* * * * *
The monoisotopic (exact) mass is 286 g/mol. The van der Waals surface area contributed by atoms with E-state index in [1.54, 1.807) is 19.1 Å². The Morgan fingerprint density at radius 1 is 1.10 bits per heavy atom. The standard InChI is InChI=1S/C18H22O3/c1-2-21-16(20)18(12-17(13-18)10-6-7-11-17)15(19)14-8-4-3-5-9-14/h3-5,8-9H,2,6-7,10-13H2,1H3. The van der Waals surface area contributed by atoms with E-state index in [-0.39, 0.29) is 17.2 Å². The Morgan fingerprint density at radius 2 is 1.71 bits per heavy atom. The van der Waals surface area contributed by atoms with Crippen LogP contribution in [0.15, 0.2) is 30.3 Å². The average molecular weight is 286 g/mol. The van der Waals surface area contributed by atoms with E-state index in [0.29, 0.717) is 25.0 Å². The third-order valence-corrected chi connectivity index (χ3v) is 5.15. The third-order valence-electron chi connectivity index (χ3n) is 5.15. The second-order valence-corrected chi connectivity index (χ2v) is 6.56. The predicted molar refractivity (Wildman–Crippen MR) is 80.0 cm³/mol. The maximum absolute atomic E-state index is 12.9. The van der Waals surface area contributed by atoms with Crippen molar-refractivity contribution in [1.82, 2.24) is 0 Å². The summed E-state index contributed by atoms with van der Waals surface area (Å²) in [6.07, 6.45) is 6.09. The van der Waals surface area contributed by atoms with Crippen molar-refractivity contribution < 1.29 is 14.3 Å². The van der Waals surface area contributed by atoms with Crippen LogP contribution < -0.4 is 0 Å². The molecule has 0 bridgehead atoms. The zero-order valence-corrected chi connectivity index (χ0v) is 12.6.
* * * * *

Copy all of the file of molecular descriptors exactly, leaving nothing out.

The monoisotopic (exact) mass is 286 g/mol. The van der Waals surface area contributed by atoms with E-state index in [1.54, 1.807) is 19.1 Å². The Morgan fingerprint density at radius 1 is 1.10 bits per heavy atom. The standard InChI is InChI=1S/C18H22O3/c1-2-21-16(20)18(12-17(13-18)10-6-7-11-17)15(19)14-8-4-3-5-9-14/h3-5,8-9H,2,6-7,10-13H2,1H3. The van der Waals surface area contributed by atoms with E-state index in [-0.39, 0.29) is 17.2 Å². The Morgan fingerprint density at radius 2 is 1.71 bits per heavy atom. The van der Waals surface area contributed by atoms with Crippen LogP contribution in [0.15, 0.2) is 30.3 Å². The average molecular weight is 286 g/mol. The van der Waals surface area contributed by atoms with E-state index in [0.29, 0.717) is 25.0 Å². The third-order valence-corrected chi connectivity index (χ3v) is 5.15. The third-order valence-electron chi connectivity index (χ3n) is 5.15. The second-order valence-corrected chi connectivity index (χ2v) is 6.56. The predicted molar refractivity (Wildman–Crippen MR) is 80.0 cm³/mol. The maximum absolute atomic E-state index is 12.9. The van der Waals surface area contributed by atoms with Crippen molar-refractivity contribution in [1.82, 2.24) is 0 Å². The summed E-state index contributed by atoms with van der Waals surface area (Å²) in [6.07, 6.45) is 6.09. The van der Waals surface area contributed by atoms with Crippen molar-refractivity contribution < 1.29 is 14.3 Å². The van der Waals surface area contributed by atoms with Crippen LogP contribution < -0.4 is 0 Å². The molecule has 0 bridgehead atoms. The zero-order valence-corrected chi connectivity index (χ0v) is 12.6.